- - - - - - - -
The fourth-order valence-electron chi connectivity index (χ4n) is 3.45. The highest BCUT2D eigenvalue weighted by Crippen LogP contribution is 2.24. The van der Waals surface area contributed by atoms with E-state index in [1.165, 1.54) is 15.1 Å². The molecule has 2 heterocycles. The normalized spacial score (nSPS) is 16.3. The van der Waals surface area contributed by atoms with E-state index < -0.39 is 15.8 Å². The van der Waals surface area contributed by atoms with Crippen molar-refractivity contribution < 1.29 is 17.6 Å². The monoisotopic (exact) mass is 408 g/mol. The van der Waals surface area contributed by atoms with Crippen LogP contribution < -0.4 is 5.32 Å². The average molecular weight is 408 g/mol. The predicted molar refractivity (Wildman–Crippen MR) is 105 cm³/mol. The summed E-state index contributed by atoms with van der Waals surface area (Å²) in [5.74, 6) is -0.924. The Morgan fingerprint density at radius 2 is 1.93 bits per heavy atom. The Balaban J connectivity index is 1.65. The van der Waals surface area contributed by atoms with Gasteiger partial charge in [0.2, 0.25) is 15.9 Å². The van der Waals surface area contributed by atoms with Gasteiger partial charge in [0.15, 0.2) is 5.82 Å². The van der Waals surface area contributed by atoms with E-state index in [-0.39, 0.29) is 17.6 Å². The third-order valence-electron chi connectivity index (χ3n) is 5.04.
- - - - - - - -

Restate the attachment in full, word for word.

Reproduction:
The fourth-order valence-electron chi connectivity index (χ4n) is 3.45. The highest BCUT2D eigenvalue weighted by Crippen LogP contribution is 2.24. The van der Waals surface area contributed by atoms with E-state index in [1.165, 1.54) is 15.1 Å². The molecule has 2 heterocycles. The normalized spacial score (nSPS) is 16.3. The van der Waals surface area contributed by atoms with E-state index < -0.39 is 15.8 Å². The van der Waals surface area contributed by atoms with Crippen molar-refractivity contribution < 1.29 is 17.6 Å². The monoisotopic (exact) mass is 408 g/mol. The van der Waals surface area contributed by atoms with Crippen LogP contribution < -0.4 is 5.32 Å². The average molecular weight is 408 g/mol. The predicted molar refractivity (Wildman–Crippen MR) is 105 cm³/mol. The summed E-state index contributed by atoms with van der Waals surface area (Å²) in [5.74, 6) is -0.924. The Morgan fingerprint density at radius 2 is 1.93 bits per heavy atom. The Balaban J connectivity index is 1.65. The van der Waals surface area contributed by atoms with Gasteiger partial charge in [0.2, 0.25) is 15.9 Å². The van der Waals surface area contributed by atoms with Gasteiger partial charge in [0.15, 0.2) is 5.82 Å². The van der Waals surface area contributed by atoms with E-state index in [-0.39, 0.29) is 17.6 Å². The third-order valence-electron chi connectivity index (χ3n) is 5.04.